Bonaire is a desert island located 50 miles off the coast of Venezuela, outside of the hurricane belt. In most areas, the fringing reefs on Bonaire are less than 100 yards off shore and are accessible using shore entry for diving. The climate is mild, the sea is calm on the leeward side of the island, and the water is clear. The prevailing weather conditions, with trade winds 90 percent of the year, result in comfortable air temperatures year-round. While small, Bonaire also offers a diverse topography with gentle green hills in the north and the flat saltpans in the south.
Recognized for its preservation of nature, Bonaire established one of the first marine parks in the Caribbean. The island offers excellent opportunities to observe a diverse range of tropical marine life. Bonaire’s arid climate & subsequent low rainfall keeps the calm waters free of silt and offers exceptional underwater visibility.
Bonaire is home to 15,000 residents of Amerindian, African, South American, and European descent and was first inhabited by the Caiquetios (an indigenous group related to the Arawaks) who sailed from the coast of Venezuela over 2,000 years ago. In 1499, the island was claimed for Spain but left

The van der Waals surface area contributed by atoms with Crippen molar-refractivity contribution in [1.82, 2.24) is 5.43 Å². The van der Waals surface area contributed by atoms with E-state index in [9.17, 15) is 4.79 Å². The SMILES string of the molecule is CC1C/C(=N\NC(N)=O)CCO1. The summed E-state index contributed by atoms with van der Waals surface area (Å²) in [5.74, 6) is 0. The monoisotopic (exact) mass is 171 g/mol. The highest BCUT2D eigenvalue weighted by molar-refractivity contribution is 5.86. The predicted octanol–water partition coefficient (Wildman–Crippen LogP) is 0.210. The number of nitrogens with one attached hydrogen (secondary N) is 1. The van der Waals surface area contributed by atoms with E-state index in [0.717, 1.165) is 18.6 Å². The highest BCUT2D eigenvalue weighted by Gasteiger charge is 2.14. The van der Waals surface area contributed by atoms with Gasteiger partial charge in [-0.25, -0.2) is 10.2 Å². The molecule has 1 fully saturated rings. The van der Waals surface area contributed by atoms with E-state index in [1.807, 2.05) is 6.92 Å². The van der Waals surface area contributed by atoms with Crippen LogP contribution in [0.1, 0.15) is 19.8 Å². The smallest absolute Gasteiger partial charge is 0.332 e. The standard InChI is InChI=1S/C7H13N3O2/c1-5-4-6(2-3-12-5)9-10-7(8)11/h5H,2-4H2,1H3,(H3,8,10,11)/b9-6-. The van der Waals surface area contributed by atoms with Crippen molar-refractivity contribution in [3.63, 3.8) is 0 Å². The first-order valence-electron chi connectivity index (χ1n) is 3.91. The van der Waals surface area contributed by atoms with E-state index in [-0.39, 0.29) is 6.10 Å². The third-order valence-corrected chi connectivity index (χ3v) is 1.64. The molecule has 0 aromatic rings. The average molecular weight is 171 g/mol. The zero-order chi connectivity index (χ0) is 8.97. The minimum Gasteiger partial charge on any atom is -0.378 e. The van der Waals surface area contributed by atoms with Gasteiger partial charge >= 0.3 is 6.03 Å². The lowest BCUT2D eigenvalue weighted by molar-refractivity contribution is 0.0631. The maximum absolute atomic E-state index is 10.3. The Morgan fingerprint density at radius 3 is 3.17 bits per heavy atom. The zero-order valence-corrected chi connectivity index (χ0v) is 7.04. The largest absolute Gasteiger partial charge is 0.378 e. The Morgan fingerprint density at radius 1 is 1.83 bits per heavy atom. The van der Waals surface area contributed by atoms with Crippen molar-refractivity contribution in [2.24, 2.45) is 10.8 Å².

undeveloped as it was not ideal for large-scale agriculture. The Dutch took possession of Curacao, Bonaire and Aruba in 1633 and Bonaire became a plantation island belonging to the Dutch West Indies Company, which brought African slaves to the island. By 1837, salt production was the island’s most important industry. One hundred years after the abolition of slavery, the salt industry was revitalized again in 1963. Tourism and eco-tourism, in addition to the salt production and oil transshipment are currently the island’s primary economic industries.
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For more information, visit www.tourismbonaire.com